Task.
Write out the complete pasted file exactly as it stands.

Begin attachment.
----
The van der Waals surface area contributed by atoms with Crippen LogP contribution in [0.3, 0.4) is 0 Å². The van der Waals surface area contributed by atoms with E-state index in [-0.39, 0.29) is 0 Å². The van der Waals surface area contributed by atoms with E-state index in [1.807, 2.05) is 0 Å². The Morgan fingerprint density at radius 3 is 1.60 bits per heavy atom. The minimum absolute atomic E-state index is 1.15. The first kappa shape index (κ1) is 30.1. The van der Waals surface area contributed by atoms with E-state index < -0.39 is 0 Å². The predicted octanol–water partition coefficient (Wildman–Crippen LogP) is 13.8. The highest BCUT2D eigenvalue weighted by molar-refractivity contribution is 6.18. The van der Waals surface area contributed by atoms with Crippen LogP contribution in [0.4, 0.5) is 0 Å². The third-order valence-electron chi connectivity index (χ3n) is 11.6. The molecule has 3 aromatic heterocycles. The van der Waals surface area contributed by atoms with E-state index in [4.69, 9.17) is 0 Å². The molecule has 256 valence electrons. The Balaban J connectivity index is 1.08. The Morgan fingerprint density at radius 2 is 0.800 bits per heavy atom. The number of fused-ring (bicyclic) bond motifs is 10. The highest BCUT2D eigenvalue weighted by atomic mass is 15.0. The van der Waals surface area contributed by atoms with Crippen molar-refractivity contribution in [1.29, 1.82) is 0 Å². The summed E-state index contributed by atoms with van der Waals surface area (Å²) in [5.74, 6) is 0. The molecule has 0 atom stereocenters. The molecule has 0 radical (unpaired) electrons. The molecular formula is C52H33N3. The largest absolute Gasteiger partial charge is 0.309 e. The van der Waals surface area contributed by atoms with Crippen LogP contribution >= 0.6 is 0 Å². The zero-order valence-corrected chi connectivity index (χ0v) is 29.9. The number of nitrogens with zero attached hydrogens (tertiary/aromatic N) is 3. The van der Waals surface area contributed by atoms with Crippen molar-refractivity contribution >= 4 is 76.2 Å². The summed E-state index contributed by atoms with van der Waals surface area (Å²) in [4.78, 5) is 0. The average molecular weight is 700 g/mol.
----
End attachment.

The van der Waals surface area contributed by atoms with Crippen LogP contribution in [0.3, 0.4) is 0 Å². The van der Waals surface area contributed by atoms with E-state index in [-0.39, 0.29) is 0 Å². The van der Waals surface area contributed by atoms with E-state index in [1.807, 2.05) is 0 Å². The Morgan fingerprint density at radius 3 is 1.60 bits per heavy atom. The minimum absolute atomic E-state index is 1.15. The first kappa shape index (κ1) is 30.1. The van der Waals surface area contributed by atoms with E-state index < -0.39 is 0 Å². The predicted octanol–water partition coefficient (Wildman–Crippen LogP) is 13.8. The highest BCUT2D eigenvalue weighted by molar-refractivity contribution is 6.18. The van der Waals surface area contributed by atoms with Crippen LogP contribution in [0.4, 0.5) is 0 Å². The third-order valence-electron chi connectivity index (χ3n) is 11.6. The molecule has 3 aromatic heterocycles. The van der Waals surface area contributed by atoms with E-state index in [4.69, 9.17) is 0 Å². The molecule has 256 valence electrons. The Balaban J connectivity index is 1.08. The Morgan fingerprint density at radius 2 is 0.800 bits per heavy atom. The number of fused-ring (bicyclic) bond motifs is 10. The highest BCUT2D eigenvalue weighted by atomic mass is 15.0. The van der Waals surface area contributed by atoms with Crippen molar-refractivity contribution in [1.29, 1.82) is 0 Å². The summed E-state index contributed by atoms with van der Waals surface area (Å²) in [5.74, 6) is 0. The molecule has 0 atom stereocenters. The molecule has 0 radical (unpaired) electrons. The molecular formula is C52H33N3. The largest absolute Gasteiger partial charge is 0.309 e. The van der Waals surface area contributed by atoms with Crippen LogP contribution >= 0.6 is 0 Å². The zero-order valence-corrected chi connectivity index (χ0v) is 29.9. The number of nitrogens with zero attached hydrogens (tertiary/aromatic N) is 3. The van der Waals surface area contributed by atoms with Crippen molar-refractivity contribution >= 4 is 76.2 Å². The summed E-state index contributed by atoms with van der Waals surface area (Å²) in [4.78, 5) is 0. The average molecular weight is 700 g/mol.